Just before Thanksgiving 2008, driving out of Nevada and through the town of Kingman, Arizona on our relocation from “The Silver State” to “The Valley of the Sun,” one of the first Arizona sights to greet us was a rag-tag group of protesters walking the sidewalk carrying nastily worded signs against newly elected, supposedly incoming-Commie and Socialist President Obama.
Well, I thought to myself, “Welcome to Arizona,” and chalked this assorted collection of self-proclaimed patriots as but another happy expression of our Constitutional rights as Americans to free speech and freedom of assembly.
Yet somewhere in the recesses of my vestigial brain, the demonstrators’ fearsome acrimony left me with foreboding. I was more than pleased to bid “adios, amigos” in my rear view mirror to the Garden Spot of Kingman, former hangout of Oklahoma City bombing co-conspirators Timothy McVeigh and Michael Fortier.
Equal opportunity noxiousness.
But to be clear, I mean no indictment of one community over another, especially when it comes to its fringe-dwellers. After all, there’s nothing particularly more noxious about one desert area and its denizens versus those found in another. No matter where we live, it takes all kinds.
And Arizona’s got nothing on Nevada. According to the Southern Poverty Law Center, the Grand Canyon State has but one more hate group on their Hate Map list than my former Nevada home. Haters respect no boundaries.
Running off at the mouth.
Which takes me to the latest appalling, terrible instance of hate on Saturday, January 8, 2011 in a grocery store parking lot in Tucson, Arizona, a university town heretofore as far removed in open-minded enlightenment as one can find in an otherwise illiberally hidebound badlands.
Too often, our human condition is to run off at the mouth with hastily formed opinions, ahead of the nuisance known as thoughtful deliberation based on sufficient facts. My friends in the defense bar fondly invoke their favorite admonition of “A rush to judgment” when this happens.
So as much as I also want to join the Greek choruses, I resist as much as I can the compelling temptation to do likewise, given so disturbing an affront to our humanity, our decency, our democracy.
Such is the tone of our political, cultural and everyday social discourse anymore that we can scarcely talk to one another without anticipating an off-the-wall shoe to bounce off a conversational wall. Just a few weeks ago, at a cocktail reception, a man I’d just met bragging in one breath about his charity’s compassionate act of providing homes to refugees, infelicitously adds of the recipients “and these are people who are doing it right and who come here only to contribute.” Whether or not we live in the shadow of hate groups, such talk is no longer déclassé among even those we might have once thought beyond such aversions.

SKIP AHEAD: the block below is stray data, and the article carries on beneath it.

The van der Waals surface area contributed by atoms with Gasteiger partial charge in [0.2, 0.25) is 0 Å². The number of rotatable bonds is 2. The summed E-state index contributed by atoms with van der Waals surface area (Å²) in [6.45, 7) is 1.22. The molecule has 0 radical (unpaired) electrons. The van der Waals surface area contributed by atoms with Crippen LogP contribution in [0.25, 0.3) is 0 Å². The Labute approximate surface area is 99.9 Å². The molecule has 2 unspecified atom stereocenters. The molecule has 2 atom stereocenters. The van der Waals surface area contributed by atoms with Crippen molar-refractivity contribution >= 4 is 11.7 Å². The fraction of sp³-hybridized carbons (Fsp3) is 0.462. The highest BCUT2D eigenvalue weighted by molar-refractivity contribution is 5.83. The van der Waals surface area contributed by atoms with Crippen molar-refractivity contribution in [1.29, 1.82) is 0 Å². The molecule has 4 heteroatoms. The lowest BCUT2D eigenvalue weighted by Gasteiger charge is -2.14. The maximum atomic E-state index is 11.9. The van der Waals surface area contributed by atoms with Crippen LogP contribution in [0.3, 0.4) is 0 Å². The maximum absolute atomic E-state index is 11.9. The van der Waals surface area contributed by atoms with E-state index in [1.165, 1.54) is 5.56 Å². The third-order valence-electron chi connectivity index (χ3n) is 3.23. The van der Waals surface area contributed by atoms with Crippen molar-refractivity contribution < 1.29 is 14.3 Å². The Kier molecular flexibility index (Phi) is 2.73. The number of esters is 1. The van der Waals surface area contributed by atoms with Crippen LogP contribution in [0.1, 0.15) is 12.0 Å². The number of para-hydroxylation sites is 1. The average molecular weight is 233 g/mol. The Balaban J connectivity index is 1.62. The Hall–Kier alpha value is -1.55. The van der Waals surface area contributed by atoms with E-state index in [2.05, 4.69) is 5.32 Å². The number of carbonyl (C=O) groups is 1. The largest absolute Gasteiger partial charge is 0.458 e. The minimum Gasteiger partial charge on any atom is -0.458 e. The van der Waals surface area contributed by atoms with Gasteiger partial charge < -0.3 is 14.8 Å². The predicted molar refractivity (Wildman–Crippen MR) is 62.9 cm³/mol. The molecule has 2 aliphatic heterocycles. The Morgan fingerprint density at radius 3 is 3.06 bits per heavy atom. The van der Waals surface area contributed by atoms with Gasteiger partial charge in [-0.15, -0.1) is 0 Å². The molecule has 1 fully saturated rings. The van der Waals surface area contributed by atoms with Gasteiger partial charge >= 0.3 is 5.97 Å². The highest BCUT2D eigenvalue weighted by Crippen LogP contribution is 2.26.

These are my initial thoughts following the horrific shooting by alleged gunman Jared Lee Loughner of U.S. Rep. Gabrielle Giffords and 19 others along with the murders of U.S. District Judge John Roll, Dorwin Stoddard, 9-year old Christina Taylor Green, Gabe Zimmerman, Dorothy Morris, and Phyllis Schneck.
Was this, as some on the Right are saying, just a horrible isolated instance of a criminally deranged “paranoid schizophrenic“, i.e., “Jared Loughner is crazy. Or meanwhile, on the Left, is this an equally convenient call to angry righteous indignation pointing to the Tucson massacre as the predictable consequence of the extreme Right’s politically-deranged intolerance?
With the massacre so close to the Arizona-Mexico border and bigots running rampant hereabouts, some on the Right might have fervently prayed the gunman was a drug-running Mexican illegal alien. But conversely, on the equally loony side of the Left, some might have hoped the gunman was an assault-rifle toting ‘Tea-Bagger’ gone amok. Who cares about sufficient facts when this is what our political discourse has come to?
Pima County Sheriff Clarence Dupnick, for one, is being criticized for supposedly exploiting the tragedy when he decried our incendiary political rhetoric. But after living here the past 2 plus years and personally witnessing some of “the vitriol” he mentions, it’s regretfully difficult to entirely disagree with most of what he said.
“Are words to blame?” Well, words matter. Many think they have an unfettered license to say whatever they want, regardless of injury, especially when they can do it with a semblance of anonymity and without consequences. And sad to say, it’s not likely to change much, anytime soon, even after what happened Saturday.
Here’s what Sheriff Dupnick said, “When you look at unbalanced people, how they respond to the vitriol that comes out of certain mouths about tearing down the government. The anger, the hatred, the bigotry that goes on in this country is getting to be outrageous. And unfortunately, Arizona I think has become sort of the capital. We have become the mecca for prejudice and bigotry.
“All I can tell you is that there’s reason to believe that this individual may have a mental issue. And I think that people who are unbalanced are especially susceptible to vitriol.”